As we continue to live our lives at home, which has been the case off and on for 11 months now, how we have changed our shopping and eating throughout the coronavirus pandemic is interesting, says Scottish Grocers Federation chief executive, Dr Pete Cheema.
Another lockdown was the sequel nobody wanted, even if our lives do go back to “normal” it is now very difficult to say what that normal will look like.
Towards the end of last year, we began to see some data coming through which gave us a bit of a picture of how our shopping and eating habits had adapted to our very restricted and socially distanced lives.
A new report published this month by Food Standards Scotland is now adding to this.
Compared to 2019, discounters and small retailers/convenience stores generally grew their share of total retail food and drink purchased.
In contrast, supermarkets had a lower share of volume compared to 2019. The number of retail trips remained consistently below levels in 2019, ranging from 10% to 24% lower.
Counting the calories
Unfortunately, we all purchased – and consumed – more calories.
Purchase of items high in calories remained consistently higher than 2019 levels from April onwards and at least into July 2020.
And it will come as no surprise to anyone that consumer purchase of confectionery and biscuits was consistently higher from May 2020 compared to 2019, and substantially above the percentage increase in the purchase of total food and drink.
Oddly enough, our purchase of fruit was generally higher in 2020 compared to 2019, particularly during the week before lockdown where the purchase was 26% higher and between April and June.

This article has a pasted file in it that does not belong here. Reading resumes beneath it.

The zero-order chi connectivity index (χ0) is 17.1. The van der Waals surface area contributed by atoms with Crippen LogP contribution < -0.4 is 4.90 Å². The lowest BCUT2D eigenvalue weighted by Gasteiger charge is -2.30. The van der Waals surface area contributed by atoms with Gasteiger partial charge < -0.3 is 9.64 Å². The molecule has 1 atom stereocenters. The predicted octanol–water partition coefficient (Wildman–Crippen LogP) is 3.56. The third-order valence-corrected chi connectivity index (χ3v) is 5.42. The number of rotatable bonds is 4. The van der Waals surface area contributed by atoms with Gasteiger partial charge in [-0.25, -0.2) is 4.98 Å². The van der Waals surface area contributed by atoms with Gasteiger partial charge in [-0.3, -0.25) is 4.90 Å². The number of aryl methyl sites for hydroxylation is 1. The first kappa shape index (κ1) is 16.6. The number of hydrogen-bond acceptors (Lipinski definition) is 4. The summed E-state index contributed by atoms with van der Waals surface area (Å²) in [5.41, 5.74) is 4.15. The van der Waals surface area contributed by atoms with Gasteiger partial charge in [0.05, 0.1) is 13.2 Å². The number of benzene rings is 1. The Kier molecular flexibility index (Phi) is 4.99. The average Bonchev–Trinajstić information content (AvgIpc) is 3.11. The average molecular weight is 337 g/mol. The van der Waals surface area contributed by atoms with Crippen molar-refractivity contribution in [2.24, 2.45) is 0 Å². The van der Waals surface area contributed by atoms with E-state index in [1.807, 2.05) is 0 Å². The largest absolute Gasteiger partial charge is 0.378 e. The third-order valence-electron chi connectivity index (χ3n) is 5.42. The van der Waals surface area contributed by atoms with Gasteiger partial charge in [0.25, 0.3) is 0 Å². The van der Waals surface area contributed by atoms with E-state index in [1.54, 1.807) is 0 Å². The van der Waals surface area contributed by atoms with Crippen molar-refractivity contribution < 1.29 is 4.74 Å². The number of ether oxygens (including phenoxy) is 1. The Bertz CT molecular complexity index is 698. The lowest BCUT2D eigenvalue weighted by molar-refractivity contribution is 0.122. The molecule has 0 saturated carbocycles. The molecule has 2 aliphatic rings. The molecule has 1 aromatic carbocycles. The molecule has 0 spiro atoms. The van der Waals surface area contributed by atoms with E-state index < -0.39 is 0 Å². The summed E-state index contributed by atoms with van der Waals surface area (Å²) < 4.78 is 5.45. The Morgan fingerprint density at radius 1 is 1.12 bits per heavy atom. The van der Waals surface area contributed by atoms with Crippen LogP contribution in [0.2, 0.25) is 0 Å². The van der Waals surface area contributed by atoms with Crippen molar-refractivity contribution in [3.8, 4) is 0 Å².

Purchase of fruit from April to July 2020 generally remained above levels in 2019, ranging from 2% to 19% higher.
So, throughout the pandemic, we have probably made fewer trips to the shops but bought more when we did shop.
In addition, we’ve been eating more including those items we probably see as treats or comfort food, but we’ve also been buying more fruit.
Oddly enough, our purchase of fruit was generally higher in 2020 compared to 2019, particularly during the week before lockdown where purchase was 26% higher and between April and June
Local convenience stores have done their very best to ensure that as wide a range of products is always available to customers. This includes a strong focus on fresh fruit and vegetables.
Supported by the Scottish Government, the SGF Healthy Living Programme has been hugely successful in guiding and advising local stores on how to maximise their range of fresh, healthy products.
There are now almost 2,500 stores participating – local convenience stores are actually at the forefront of promoting a healthier diet.
Similarly, and again supported by the Scottish Government, we have developed and implemented a pilot program to support convenience retailers in sourcing healthy Scottish-made products.
A major aim of this to give our hard-pressed manufacturers, many of whom have suffered during lockdown, a vital route to market via the convenience channel.
The convenience sector is very well placed to adapt to changing trends in customer choices and behaviour. shopping locally is key.